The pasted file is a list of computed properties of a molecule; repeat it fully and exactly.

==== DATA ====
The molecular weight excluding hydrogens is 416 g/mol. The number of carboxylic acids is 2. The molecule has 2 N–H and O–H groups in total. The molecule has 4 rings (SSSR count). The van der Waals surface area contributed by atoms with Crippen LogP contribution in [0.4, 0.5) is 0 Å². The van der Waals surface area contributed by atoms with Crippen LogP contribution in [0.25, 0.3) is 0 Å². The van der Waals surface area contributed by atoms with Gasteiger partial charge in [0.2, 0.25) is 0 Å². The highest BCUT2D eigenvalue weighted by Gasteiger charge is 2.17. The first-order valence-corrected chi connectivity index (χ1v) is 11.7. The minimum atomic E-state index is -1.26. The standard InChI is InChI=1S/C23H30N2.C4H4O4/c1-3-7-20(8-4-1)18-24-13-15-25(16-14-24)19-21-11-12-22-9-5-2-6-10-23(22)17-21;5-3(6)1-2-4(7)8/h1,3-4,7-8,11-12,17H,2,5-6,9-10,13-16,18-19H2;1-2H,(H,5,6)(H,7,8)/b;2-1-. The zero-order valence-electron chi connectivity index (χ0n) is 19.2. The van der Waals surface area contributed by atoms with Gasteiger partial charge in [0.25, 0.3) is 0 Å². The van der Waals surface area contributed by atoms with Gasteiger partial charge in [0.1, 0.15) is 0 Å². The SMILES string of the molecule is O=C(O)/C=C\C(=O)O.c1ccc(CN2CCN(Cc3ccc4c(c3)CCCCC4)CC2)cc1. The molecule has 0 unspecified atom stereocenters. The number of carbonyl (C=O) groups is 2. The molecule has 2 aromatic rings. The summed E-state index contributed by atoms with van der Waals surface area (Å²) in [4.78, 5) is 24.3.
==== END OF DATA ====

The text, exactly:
The molecular weight excluding hydrogens is 416 g/mol. The number of carboxylic acids is 2. The molecule has 2 N–H and O–H groups in total. The molecule has 4 rings (SSSR count). The van der Waals surface area contributed by atoms with Crippen LogP contribution in [0.4, 0.5) is 0 Å². The van der Waals surface area contributed by atoms with Crippen LogP contribution in [0.25, 0.3) is 0 Å². The van der Waals surface area contributed by atoms with Gasteiger partial charge in [0.2, 0.25) is 0 Å². The highest BCUT2D eigenvalue weighted by Gasteiger charge is 2.17. The first-order valence-corrected chi connectivity index (χ1v) is 11.7. The minimum atomic E-state index is -1.26. The standard InChI is InChI=1S/C23H30N2.C4H4O4/c1-3-7-20(8-4-1)18-24-13-15-25(16-14-24)19-21-11-12-22-9-5-2-6-10-23(22)17-21;5-3(6)1-2-4(7)8/h1,3-4,7-8,11-12,17H,2,5-6,9-10,13-16,18-19H2;1-2H,(H,5,6)(H,7,8)/b;2-1-. The zero-order valence-electron chi connectivity index (χ0n) is 19.2. The van der Waals surface area contributed by atoms with Gasteiger partial charge in [0.25, 0.3) is 0 Å². The van der Waals surface area contributed by atoms with Gasteiger partial charge in [0.1, 0.15) is 0 Å². The SMILES string of the molecule is O=C(O)/C=C\C(=O)O.c1ccc(CN2CCN(Cc3ccc4c(c3)CCCCC4)CC2)cc1. The molecule has 0 unspecified atom stereocenters. The number of carbonyl (C=O) groups is 2. The molecule has 2 aromatic rings. The summed E-state index contributed by atoms with van der Waals surface area (Å²) in [4.78, 5) is 24.3.